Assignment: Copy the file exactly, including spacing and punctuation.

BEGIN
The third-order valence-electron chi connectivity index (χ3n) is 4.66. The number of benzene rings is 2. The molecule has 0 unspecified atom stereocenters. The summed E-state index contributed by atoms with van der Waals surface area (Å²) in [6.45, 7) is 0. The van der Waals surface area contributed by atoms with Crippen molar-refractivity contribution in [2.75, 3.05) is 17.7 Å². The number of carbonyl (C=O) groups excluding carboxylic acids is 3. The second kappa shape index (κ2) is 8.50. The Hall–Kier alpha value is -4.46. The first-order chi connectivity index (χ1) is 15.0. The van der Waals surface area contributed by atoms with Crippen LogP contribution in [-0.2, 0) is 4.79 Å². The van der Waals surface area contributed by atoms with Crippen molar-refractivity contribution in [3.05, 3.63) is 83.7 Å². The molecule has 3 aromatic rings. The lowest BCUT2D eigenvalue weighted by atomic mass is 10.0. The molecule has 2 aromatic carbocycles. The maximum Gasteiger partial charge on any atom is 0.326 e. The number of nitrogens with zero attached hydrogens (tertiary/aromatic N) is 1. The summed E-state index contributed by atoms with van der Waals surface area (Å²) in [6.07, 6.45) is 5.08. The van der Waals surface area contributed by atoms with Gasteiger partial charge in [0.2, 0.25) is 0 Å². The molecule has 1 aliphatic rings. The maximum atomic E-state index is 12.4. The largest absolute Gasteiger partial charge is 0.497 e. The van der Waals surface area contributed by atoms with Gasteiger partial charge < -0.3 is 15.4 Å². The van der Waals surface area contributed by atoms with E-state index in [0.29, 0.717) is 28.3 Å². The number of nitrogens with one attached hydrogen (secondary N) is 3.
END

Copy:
The third-order valence-electron chi connectivity index (χ3n) is 4.66. The number of benzene rings is 2. The molecule has 0 unspecified atom stereocenters. The summed E-state index contributed by atoms with van der Waals surface area (Å²) in [6.45, 7) is 0. The van der Waals surface area contributed by atoms with Crippen molar-refractivity contribution in [2.75, 3.05) is 17.7 Å². The number of carbonyl (C=O) groups excluding carboxylic acids is 3. The second kappa shape index (κ2) is 8.50. The Hall–Kier alpha value is -4.46. The first-order chi connectivity index (χ1) is 15.0. The van der Waals surface area contributed by atoms with Crippen LogP contribution in [-0.2, 0) is 4.79 Å². The van der Waals surface area contributed by atoms with Crippen molar-refractivity contribution in [3.05, 3.63) is 83.7 Å². The molecule has 3 aromatic rings. The lowest BCUT2D eigenvalue weighted by atomic mass is 10.0. The molecule has 2 aromatic carbocycles. The maximum Gasteiger partial charge on any atom is 0.326 e. The number of nitrogens with zero attached hydrogens (tertiary/aromatic N) is 1. The summed E-state index contributed by atoms with van der Waals surface area (Å²) in [6.07, 6.45) is 5.08. The van der Waals surface area contributed by atoms with Gasteiger partial charge in [0.2, 0.25) is 0 Å². The molecule has 1 aliphatic rings. The maximum atomic E-state index is 12.4. The largest absolute Gasteiger partial charge is 0.497 e. The van der Waals surface area contributed by atoms with Gasteiger partial charge < -0.3 is 15.4 Å². The van der Waals surface area contributed by atoms with E-state index in [0.29, 0.717) is 28.3 Å². The number of nitrogens with one attached hydrogen (secondary N) is 3.